They never came.  It was the first day of Ramadan.  Who wants to deal with crime?  Certainly not the Egyptian police for heaven's sake!  What was I thinking???. On top of it, I had spoken Arabic with them.  I have been told I should have only spoken English, and then curse them when they didnt understand me.  Seriously, an Egyptian official told me to do that!

In any case, the bowab took the boy to the police station himself.  No one was at the desk.  The officer's chair was empty.  So the boy sat in it!  Something NOT done here in Egypt--kinda like sitting on the king's throne.  Now I imagine the officer, when he returned, knew exactly how I felt.  Hahahaha!  Do ya think???  Problem is he could make heads roll and I cant.  Moral of the story, hmmmmm, there's many in this tale, but my first thought is if you want something official done, speak ENGLISH!  And scream maybe...I shoulda screamed to them on the phone!  Anyway, that ended my first Ramadan adventure this year.  Wonder what's awaiting me next?     

Saturday, September 5, 2009

Kirdassa, Egypt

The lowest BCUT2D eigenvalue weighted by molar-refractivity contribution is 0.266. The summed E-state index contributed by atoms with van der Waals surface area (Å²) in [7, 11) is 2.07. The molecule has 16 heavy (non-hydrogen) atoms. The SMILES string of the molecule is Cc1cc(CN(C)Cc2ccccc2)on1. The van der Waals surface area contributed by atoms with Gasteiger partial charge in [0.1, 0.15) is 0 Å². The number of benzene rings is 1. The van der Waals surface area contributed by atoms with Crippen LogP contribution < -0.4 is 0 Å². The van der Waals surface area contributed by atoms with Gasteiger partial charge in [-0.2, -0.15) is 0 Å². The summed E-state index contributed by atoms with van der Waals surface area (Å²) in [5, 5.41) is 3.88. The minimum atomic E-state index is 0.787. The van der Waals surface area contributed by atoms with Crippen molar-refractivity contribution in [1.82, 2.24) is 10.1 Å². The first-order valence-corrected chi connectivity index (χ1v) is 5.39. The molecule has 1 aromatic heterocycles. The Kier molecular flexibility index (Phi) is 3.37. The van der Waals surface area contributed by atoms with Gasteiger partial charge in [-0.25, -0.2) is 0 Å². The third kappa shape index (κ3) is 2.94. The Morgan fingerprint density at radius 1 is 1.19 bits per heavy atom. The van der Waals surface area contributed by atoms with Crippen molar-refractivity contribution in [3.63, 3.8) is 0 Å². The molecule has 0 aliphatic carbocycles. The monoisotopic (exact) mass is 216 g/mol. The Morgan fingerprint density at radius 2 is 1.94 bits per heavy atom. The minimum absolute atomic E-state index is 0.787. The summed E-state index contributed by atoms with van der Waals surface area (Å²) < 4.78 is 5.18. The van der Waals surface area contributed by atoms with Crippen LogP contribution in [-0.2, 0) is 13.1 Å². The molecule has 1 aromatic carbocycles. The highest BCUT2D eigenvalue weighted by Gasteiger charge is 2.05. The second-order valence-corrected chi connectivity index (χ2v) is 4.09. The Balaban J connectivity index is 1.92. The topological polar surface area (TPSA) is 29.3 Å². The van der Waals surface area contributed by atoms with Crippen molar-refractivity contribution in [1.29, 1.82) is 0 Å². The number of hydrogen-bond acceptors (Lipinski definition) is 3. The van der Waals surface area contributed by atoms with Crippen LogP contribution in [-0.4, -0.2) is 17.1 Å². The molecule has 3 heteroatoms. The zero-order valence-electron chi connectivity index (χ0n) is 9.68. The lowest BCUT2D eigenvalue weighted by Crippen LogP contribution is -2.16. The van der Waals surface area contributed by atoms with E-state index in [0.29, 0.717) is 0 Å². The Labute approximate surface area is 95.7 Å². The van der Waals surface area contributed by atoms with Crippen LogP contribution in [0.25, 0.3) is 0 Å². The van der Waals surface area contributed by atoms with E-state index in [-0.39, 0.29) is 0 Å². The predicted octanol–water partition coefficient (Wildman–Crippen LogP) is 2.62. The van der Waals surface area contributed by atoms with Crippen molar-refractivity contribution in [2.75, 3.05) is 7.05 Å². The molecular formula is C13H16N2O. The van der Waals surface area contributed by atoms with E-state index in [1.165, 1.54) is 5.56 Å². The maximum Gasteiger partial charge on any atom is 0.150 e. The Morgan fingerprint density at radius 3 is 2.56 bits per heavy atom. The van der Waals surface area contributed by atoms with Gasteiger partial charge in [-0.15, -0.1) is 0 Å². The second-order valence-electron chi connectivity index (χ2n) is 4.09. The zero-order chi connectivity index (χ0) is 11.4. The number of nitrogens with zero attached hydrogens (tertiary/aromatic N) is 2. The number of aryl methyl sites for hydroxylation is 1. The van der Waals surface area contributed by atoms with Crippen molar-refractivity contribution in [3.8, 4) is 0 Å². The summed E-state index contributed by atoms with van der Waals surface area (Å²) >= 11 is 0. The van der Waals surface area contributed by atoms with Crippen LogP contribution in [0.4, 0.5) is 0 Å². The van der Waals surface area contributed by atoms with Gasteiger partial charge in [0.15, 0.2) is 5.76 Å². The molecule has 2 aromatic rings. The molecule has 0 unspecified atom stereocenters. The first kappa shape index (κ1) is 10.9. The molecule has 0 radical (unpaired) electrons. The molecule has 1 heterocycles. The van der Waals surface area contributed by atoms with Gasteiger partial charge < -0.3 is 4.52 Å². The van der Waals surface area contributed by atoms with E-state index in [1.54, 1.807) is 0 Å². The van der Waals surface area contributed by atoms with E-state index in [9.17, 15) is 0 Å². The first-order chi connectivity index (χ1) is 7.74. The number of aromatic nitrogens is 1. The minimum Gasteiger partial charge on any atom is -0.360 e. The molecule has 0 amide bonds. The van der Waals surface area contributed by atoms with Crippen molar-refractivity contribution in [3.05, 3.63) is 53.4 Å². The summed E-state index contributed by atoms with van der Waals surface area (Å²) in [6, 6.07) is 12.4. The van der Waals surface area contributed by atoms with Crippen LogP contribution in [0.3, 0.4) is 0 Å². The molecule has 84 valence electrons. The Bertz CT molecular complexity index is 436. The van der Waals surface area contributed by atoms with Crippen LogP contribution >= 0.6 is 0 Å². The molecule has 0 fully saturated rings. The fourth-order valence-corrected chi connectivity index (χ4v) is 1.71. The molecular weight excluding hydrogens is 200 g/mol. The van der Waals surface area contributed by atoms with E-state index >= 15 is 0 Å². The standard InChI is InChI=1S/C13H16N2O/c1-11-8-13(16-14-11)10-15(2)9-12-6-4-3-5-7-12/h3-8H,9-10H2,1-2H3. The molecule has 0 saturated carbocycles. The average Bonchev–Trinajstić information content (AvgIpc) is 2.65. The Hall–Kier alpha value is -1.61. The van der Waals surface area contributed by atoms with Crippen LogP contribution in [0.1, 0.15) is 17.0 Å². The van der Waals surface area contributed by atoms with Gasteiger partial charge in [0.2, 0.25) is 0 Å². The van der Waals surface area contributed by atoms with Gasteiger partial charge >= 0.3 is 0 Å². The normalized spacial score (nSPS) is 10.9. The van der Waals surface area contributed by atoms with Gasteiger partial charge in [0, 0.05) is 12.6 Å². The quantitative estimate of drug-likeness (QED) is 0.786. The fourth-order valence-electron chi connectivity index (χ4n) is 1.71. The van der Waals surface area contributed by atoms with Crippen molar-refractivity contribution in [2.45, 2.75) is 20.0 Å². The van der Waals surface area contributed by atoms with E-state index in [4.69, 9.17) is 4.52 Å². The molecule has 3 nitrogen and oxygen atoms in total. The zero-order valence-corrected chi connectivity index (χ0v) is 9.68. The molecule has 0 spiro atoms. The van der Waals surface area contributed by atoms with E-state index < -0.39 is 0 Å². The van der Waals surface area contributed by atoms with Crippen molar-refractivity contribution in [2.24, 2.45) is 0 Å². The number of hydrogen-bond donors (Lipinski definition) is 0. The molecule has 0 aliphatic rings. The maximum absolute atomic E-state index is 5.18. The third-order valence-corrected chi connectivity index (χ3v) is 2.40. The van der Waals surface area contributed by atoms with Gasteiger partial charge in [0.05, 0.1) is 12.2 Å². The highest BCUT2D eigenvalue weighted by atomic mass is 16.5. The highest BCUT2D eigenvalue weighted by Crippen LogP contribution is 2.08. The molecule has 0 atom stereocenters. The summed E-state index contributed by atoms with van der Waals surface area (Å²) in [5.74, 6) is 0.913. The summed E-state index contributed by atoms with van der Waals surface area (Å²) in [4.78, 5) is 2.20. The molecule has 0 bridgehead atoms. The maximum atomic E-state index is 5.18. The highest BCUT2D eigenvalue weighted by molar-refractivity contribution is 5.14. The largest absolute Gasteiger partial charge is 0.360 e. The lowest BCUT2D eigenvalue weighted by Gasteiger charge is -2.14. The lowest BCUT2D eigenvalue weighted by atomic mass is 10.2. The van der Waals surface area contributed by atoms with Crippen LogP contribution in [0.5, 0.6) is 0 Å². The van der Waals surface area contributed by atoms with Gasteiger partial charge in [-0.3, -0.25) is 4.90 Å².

Close to the pyramids in Giza is an amazing little village called Kirdassa.  More pics here.  It's truly a village--a very rural and countrified kind of place--it's almost like stepping back in time a 100 years or so.  Dokeys abound, children run barefoot in the streets--not just playing but many working as well, selling kleenex and bottled water mostly to tourists or helping out in their families' businesses.  Kirdassa is famous for its women's clothing.  Long dresses, called "galabyas" in bright colors with heavy embroidery which at one time was all done by hand, but now done by computerized sewing machines.  These days women mainly wear galabayas in the house, and abayas outside (see below), but in Kirdassa it's common to see the women walking in their bright dresses outside the home.  This is great for me because I love that local color kinda thing, and also because I have long tired of the oh-so-snobby, fakey-wakey dress code in force here in Egypt.  Clothes highly determine how you are viewed here in Egypt.  There is a horrible class system here, where the locals basically categorize everyone as being chic (these nouveau riche hicks pronounce it "cheeeeeek") or not cheeeeek, and oh rue the day when you are considered not cheeeeek!  You become a social pariah.  Or horror of horrors you are called balady (countrified)!!!  But I digress--which I tend to do here when discussing the hoitey-toitey--and haram--class system here.